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Study prescribes actions to jump-start Valley economy

Published: Wed, June 10, 2009 @ 12:09 a.m.

The survey urges the area to seek growth in industries such as transportation and warehousing.



YOUNGSTOWN — A study of the Mahoning Valley’s financial climate urges organizing

collaboratives, finding new ways of helping the poor, making smaller companies bigger, and seeking local, state and federal funding to turn around the area’s struggling economy.

The Raymond John Wean Foundation, in partnership with JB Morgan Chase and Turning Technologies Inc., on Tuesday released the 48-page report done by Corporation for Enterprise Development, a Washington, D.C., nonprofit organization.

The report includes a lengthy list of recommendations such as increasing the investment in youth organizations, helping renters who fall behind in their rent and better serving the area’s Latino community.

Over the years, many reports and studies recommending improvements to the Valley have stalled.

That won’t happen with this proposal, said Joel Ratner, the Wean Foundation’s president.

“We will be the safeguard against the report sitting on the shelf,” he said. “We will use it as a guide” over the next few years. “It’s an action plan.”

The foundation provides funding for programs, services and projects in Mahoning and Trumbull counties. The late Raymond John Wean, who owned the former Wean Engineering Co., established the foundation in Warren in 1949.

When asked about the cost of implementing the recommendations in the report, Ratner said that depends on what would be done. While not giving a dollar figure, he said money for many programs can come from the state and federal governments as well as locally.

The report is about the future, said Andrea Levere, president of Corporation for Enterprise Development.

The recommendations need to first be prioritized before they can be implemented, something that won’t be done by this year, Ratner said.

One of the survey’s main ideas is targeting workforce and educational resources to industries with decent paying jobs.

There has been progress made in this area, including the development of a new community college and a new business college at Youngstown State University, Levere said.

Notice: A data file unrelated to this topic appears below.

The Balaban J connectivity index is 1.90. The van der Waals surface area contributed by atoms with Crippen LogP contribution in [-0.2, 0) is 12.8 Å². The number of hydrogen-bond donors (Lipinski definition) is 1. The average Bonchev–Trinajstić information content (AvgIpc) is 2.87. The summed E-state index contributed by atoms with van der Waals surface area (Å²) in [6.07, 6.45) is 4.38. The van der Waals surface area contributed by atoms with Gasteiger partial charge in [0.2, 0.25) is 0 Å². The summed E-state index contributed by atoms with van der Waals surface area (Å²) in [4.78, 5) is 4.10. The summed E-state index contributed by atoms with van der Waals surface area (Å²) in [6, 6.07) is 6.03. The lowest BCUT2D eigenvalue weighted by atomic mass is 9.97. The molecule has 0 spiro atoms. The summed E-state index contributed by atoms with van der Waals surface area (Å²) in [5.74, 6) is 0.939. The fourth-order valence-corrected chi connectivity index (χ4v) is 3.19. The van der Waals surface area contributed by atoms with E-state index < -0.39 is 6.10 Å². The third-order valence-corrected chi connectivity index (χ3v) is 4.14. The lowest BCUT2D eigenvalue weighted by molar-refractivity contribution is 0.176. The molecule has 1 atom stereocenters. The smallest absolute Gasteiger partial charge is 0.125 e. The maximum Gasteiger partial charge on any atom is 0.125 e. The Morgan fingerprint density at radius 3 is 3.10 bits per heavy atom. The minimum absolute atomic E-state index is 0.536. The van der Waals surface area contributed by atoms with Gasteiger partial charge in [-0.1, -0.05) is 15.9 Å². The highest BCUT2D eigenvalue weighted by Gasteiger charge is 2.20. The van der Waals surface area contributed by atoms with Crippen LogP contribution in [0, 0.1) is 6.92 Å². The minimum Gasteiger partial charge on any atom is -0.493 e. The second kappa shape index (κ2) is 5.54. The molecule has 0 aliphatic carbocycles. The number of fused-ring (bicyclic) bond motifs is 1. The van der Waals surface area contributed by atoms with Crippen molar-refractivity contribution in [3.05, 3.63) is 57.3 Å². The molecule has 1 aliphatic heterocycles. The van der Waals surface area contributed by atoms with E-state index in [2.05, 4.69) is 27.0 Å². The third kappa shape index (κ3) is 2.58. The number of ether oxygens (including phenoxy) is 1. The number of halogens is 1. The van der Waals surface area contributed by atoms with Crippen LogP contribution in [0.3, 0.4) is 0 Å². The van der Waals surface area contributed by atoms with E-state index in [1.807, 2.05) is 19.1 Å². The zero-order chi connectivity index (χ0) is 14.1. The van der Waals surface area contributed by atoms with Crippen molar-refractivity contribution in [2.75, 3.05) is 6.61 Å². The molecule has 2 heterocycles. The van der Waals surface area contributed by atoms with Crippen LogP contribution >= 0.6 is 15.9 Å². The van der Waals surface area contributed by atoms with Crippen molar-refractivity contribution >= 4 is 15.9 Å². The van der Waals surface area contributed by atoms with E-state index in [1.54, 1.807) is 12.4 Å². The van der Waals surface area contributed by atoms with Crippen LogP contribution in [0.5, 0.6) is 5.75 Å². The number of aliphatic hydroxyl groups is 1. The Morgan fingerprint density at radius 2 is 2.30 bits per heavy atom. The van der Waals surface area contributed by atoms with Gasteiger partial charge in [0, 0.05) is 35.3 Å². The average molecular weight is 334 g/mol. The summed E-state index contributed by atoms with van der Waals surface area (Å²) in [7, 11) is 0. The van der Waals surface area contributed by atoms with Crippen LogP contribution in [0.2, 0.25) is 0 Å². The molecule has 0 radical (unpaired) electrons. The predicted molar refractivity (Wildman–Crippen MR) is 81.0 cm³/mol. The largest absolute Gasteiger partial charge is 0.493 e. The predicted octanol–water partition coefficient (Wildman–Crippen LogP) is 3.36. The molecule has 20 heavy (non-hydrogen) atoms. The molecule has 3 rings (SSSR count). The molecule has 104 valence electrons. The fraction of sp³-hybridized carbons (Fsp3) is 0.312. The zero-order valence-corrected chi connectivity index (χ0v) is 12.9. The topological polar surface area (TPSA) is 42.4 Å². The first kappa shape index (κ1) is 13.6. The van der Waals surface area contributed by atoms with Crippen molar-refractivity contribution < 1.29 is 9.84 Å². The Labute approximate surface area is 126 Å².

The survey showed that the Valley experienced a major amount of growth in the transportation and warehousing industries because of its central location to major metropolitan areas.

“The region’s business and workforce development leaders should consider how resources can be more effectively deployed to stimulate increased growth in these promising sectors,” the report reads.

Among the suggestions is “greater collaboration or a merger” between the United Way organizations in Mahoning and Trumbull counties.

The declining economy has adversely affected the amount of money the United Way raises for its member agencies, said Bob Hannon, president and chief professional officer of the Mahoning County United Way.

“The time has come to collaborate and for the two United Ways to become the Mahoning Valley United Way,” he said. “We urge our agencies to collaborate and to not duplicate services. We need to do the same. I think it’s in the best interests of the Mahoning Valley for there to be one United Way.”

Thomas J. Krysick, Trumbull County United Way’s president and chief professional officer, said a merger has been discussed over the years. When asked about a merger, Krysick said, “We always look to best serve our population and our community. It’s a decision for boards to make.”


1dand1313(20 comments)posted 7 years ago

once again a study which mirrors previous studies. you can go back to the early 70's when the NOUS (northeast ohio urban system) study was developed by a premier urban planning firm suggesting the same direction. krysick's comment is a continuation of the same position weak willed leaders of this community have and will continue to take..... not supporting regionalism of services.